The English Outdoor Council inform that outdoor learning can build cross-cultural understanding and can change communities. Studies have shown that outdoor recreation can contribute to combating discrimination and have benefits on the wider community.
   
Moreover, outdoor learning helps young people to manage risk and encourages them to welcome challenge. Exposure to outdoor activities contributes towards young people developing a proportionate response to the exposure of risk.

Finally, outdoor learning contributes positively to societal outcomes. In 2012, Social Evaluator undertook an evaluation of the Social Return On Investment (SROI) of residential outdoor learning programmes run by Scottish Outdoor Education Centres (SOEC). The report showed that every £1 invested in this activity brings a social return of £11.02. Evaluation of the National Citizen Service (NCS) programme currently being run for 15-17 year olds in England also shows a positive social return on investment when taking into account education, volunteering, leadership skills and health and wellbeing benefits.
   
Critically, the EOC believes that while learning outside the classroom has a powerful impact it is far from being an equal opportunity, and for some it is a lost opportunity. A progressive range of learning experiences outside the classroom, including at least one residential experience, should be an expectation for all young people. 

Making it happen
A perception of excessive red tape, the threat of litigation and the resources needed to accomplish any sort of teacher-led activity in school time has meant that there has been a move towards the more traditional activities becoming the sole preserve of residential outdoor education centres and specialist providers. Visits to the centres generate valuable experiences, the learning from which can then be transferred back to the school environment. However, by developing the confidence and skills of teaching staff it becomes possible to integrate outdoor learning across all aspects of school life. Starting with the school grounds and then moving further afield means that learning can be transferred between different settings, thus enhancing the possible outcomes.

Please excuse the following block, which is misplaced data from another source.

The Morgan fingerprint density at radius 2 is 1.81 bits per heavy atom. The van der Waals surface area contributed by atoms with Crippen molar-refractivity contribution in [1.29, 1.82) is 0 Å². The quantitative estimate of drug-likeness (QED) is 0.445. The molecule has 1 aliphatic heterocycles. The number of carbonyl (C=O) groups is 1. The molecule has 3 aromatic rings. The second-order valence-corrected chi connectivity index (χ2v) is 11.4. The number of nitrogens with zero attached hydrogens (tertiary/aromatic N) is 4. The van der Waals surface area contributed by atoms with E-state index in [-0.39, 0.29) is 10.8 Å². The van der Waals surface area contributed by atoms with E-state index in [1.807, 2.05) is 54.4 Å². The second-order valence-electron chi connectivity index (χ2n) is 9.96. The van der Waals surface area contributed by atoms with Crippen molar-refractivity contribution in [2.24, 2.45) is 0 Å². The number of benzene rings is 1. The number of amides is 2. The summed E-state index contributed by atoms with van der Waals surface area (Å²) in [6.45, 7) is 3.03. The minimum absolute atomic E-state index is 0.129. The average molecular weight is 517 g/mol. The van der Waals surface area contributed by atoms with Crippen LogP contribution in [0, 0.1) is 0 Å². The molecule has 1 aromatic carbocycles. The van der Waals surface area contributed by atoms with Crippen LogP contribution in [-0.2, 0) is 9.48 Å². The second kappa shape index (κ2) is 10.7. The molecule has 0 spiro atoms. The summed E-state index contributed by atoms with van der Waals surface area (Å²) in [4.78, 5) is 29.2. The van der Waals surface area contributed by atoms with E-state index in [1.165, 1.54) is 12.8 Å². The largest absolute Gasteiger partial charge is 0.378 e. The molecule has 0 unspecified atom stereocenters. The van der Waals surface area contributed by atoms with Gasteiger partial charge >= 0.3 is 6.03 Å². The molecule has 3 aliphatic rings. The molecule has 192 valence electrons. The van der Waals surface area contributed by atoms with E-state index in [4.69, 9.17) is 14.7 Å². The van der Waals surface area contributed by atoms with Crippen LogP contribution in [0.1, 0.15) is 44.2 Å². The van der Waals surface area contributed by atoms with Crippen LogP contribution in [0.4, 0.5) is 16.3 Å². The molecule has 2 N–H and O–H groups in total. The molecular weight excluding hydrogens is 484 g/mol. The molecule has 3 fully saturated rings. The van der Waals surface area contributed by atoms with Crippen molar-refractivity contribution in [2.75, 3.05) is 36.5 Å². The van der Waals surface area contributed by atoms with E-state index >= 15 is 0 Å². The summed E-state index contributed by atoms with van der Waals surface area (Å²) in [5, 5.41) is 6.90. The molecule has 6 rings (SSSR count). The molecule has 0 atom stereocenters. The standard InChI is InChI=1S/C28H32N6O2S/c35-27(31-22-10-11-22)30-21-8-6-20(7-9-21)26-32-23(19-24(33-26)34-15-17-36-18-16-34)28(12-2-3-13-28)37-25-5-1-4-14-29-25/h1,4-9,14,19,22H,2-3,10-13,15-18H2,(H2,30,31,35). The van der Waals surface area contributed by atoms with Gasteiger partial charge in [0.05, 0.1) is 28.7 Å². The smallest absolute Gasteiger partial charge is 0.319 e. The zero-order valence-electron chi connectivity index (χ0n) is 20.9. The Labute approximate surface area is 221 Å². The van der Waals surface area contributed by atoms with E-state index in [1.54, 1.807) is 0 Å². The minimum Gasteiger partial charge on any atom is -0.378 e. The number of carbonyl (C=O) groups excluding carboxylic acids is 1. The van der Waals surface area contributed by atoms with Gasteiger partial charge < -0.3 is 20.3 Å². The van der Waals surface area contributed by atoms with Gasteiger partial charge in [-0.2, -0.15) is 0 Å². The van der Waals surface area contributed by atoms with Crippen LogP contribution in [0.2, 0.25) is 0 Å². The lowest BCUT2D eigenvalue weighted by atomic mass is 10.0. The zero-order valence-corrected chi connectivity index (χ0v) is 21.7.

The school grounds and immediate vicinity provide numerous opportunities for developing numeracy, literacy and field work skills and, with some basic skills in place, it becomes possible to meet specific curriculum outcomes that cut across all aspects of the curriculum. It is sometimes beneficial to utilise specialist help and many centres offer day visits as a means of meeting specific curriculum targets.  If the topic being introduced is based around rivers, could that involve a day out following a river from source to sea? Alternatively,  canoeing, for example, could be a personal and team development activity. It could be a way of experiencing the forces involved with paddling and buoyancy, the water cycle, fresh water habitats, boat design, local history and geography, maths, creative writing and many more. If you are studying the Vikings, a canoe session could be part of a planned invasion of the far shore followed by the establishment of a settlement and cooking some Viking food over an open fire.

Choosing a specialist provider 
The Association of Heads of Outdoor Education Centres (AHOEC) represent the leaders and managers of providers who offer high quality, innovative, outdoor learning experiences to young people across the UK. Membership is widely regarded as a hallmark of ethical and quality management.
   
A visit to an AHOEC centre can have many different outcomes. It can be an opportunity to develop a range of skills, both interpersonal and activity based, one for personal development – facing new challenges, overcoming fears – or just a chance to experience new things or have a break. The time, space and intensity of the residential experience is key to developing relationships and learning opportunities. Participants can create a new community away from their normal distractions and give them time and space to address their goals within a supportive environment.
   
The AHOEC promotes its own Gold Standard quality mark for centres which are accredited as being a safe and quality outdoor experience.

Further information
www.ahoec.org

Supplier Focus

Iplicit

An award-winning accounting solution for MATs of all sizes, iplicit for Education has a modern, user-friendly interface that will resonate with busy finance teams and senior leaders. As you grow, iplicit empowers you to add schools quickly and efficiently.